The Bark Franklin, which arrived at Holmes Hole on the 12th inst, from Jacksonville, Florida, had a slave on board, who secreted himself in the hold, when the vessel was loading. During the night, while the vessel was lying at anchor, he took a boat, and made good his escape to the shore; since which his whereabouts have been known only to a select few. He was from 25 to 30 years of age. The Franklin was bound to Hallowell, Me.


From the September 29, 1854 edition of the Vineyard Gazette:


Slave Case


The bark Franklin, Capt. Cook, of Portland, from Jacksonville, Fla., via Holmes Hole, which arrived at Bath, Me., on Tuesday week, was supposed to have a fugitive slave on board. She was immediately boarded by a body of men who were prepared to take him and ensure his escape. When they arrived on board, the were told that the slave had escaped at Holmes Hole. The Cutter Caleb Cushing, had been cruising off the harbor previous to the arrival of the Franklin, but sailed just afterwords, on hearing the escape of the slave.

A Correspondent of the Worcester Spy, furnishes that paper with the following: -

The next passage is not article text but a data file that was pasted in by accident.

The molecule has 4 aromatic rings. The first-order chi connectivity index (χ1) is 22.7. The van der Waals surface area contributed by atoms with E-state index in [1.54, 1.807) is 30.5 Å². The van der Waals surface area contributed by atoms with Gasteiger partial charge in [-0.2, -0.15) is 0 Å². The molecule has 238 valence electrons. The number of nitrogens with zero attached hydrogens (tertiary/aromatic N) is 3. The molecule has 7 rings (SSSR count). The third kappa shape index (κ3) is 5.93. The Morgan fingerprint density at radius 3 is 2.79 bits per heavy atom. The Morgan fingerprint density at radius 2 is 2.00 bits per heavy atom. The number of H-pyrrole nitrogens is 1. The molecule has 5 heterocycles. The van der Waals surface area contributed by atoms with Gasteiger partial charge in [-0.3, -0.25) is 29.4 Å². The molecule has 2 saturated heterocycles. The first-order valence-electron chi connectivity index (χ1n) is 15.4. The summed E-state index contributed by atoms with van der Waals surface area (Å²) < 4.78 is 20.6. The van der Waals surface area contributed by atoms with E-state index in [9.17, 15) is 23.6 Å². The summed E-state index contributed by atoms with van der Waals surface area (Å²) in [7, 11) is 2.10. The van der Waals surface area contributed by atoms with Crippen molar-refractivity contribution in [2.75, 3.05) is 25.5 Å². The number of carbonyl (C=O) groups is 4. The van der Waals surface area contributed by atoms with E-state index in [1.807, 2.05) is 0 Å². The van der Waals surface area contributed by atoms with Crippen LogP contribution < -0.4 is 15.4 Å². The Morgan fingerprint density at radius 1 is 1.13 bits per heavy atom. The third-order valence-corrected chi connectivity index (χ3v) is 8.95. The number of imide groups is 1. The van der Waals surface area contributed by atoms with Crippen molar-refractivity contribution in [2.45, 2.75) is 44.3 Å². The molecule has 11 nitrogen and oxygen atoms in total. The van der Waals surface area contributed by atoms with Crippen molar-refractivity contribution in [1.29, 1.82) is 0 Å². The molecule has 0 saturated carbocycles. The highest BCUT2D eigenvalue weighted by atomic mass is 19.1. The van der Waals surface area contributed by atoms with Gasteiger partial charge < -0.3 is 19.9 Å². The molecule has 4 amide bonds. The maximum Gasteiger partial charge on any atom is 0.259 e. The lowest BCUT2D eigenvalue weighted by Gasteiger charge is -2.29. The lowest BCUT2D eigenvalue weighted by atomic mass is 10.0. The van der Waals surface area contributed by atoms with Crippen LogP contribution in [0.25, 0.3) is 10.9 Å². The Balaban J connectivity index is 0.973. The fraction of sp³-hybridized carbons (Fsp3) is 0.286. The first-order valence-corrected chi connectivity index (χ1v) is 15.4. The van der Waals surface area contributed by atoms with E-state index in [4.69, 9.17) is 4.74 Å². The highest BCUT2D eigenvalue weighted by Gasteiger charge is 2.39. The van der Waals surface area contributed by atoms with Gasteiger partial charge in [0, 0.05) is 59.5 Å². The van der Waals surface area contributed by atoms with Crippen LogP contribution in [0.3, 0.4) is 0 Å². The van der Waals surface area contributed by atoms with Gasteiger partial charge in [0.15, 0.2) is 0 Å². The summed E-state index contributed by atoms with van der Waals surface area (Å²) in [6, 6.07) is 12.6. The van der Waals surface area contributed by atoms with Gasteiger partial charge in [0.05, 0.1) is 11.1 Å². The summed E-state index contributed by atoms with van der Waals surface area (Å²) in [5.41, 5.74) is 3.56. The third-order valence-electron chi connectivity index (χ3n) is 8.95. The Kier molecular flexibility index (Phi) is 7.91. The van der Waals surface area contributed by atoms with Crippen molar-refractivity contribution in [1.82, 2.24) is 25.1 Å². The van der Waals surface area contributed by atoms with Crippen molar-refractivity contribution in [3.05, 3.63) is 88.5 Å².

“On Friday last, the Vigilance Committee of Boston, were informed that Captain Cook, of the bark Franklin, of Portland, Me., was at Holmes Hole with a fugitive slave on board, which he was determined to return to slavery. He made every effort to find a U.S. officer to whom he might commit the slave. He sent information to the Custom House, and waited seven days in Holmes Hole for an opportunity to return the negro to bondage. Information of the ailing of the Franklin was sent to Bath, Me., whither she was bound, by the Vigilance Committee, and good men and true were on the lookout for her. On the day previous to the arrival of the Franklin in the Kennebec river, the Revenue Cutter Caleb Cushing, dropped anchor by the lighthouse at the river's mouth, and waited the coming of Captain Cook and his victim. When the bark reached her anchorage in the Kennebec, she was boarded by a posse of resolute men, who soon ascertained from the crew that the slave, in company with the colored cook, had left the bark clandestinely at Holmes Hole with the boat, and had not since been heard from. The Captain thus lost seven days in his voyage, and was run into by another vessel while lying in that harbor, and received considerable injury in spars and rigging in his endeavors to serve the Devil, and was outwitted at last.”